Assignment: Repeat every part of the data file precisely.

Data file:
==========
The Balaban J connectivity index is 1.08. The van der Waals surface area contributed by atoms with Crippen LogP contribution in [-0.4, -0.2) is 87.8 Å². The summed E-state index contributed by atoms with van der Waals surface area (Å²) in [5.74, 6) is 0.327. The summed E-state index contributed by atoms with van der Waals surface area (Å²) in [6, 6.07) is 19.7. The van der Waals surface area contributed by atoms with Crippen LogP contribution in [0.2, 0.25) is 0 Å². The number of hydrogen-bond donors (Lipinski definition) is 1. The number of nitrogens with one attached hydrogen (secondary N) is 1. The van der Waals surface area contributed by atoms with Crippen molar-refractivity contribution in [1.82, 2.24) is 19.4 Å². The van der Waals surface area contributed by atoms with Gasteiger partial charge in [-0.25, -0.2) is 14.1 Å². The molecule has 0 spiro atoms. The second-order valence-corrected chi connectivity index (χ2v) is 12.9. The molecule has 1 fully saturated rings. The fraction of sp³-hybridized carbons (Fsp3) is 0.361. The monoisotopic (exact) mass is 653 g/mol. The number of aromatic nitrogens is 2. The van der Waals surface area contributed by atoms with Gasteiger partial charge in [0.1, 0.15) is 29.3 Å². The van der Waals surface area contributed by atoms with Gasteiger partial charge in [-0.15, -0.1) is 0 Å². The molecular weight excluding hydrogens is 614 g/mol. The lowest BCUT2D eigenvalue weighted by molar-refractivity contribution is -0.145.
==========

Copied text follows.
The Balaban J connectivity index is 1.08. The van der Waals surface area contributed by atoms with Crippen LogP contribution in [-0.4, -0.2) is 87.8 Å². The summed E-state index contributed by atoms with van der Waals surface area (Å²) in [5.74, 6) is 0.327. The summed E-state index contributed by atoms with van der Waals surface area (Å²) in [6, 6.07) is 19.7. The van der Waals surface area contributed by atoms with Crippen LogP contribution in [0.2, 0.25) is 0 Å². The number of hydrogen-bond donors (Lipinski definition) is 1. The number of nitrogens with one attached hydrogen (secondary N) is 1. The van der Waals surface area contributed by atoms with Crippen molar-refractivity contribution in [1.82, 2.24) is 19.4 Å². The van der Waals surface area contributed by atoms with Gasteiger partial charge in [-0.25, -0.2) is 14.1 Å². The molecule has 0 spiro atoms. The second-order valence-corrected chi connectivity index (χ2v) is 12.9. The molecule has 1 fully saturated rings. The fraction of sp³-hybridized carbons (Fsp3) is 0.361. The monoisotopic (exact) mass is 653 g/mol. The number of aromatic nitrogens is 2. The van der Waals surface area contributed by atoms with Gasteiger partial charge in [0.1, 0.15) is 29.3 Å². The van der Waals surface area contributed by atoms with Gasteiger partial charge in [-0.15, -0.1) is 0 Å². The molecular weight excluding hydrogens is 614 g/mol. The lowest BCUT2D eigenvalue weighted by molar-refractivity contribution is -0.145.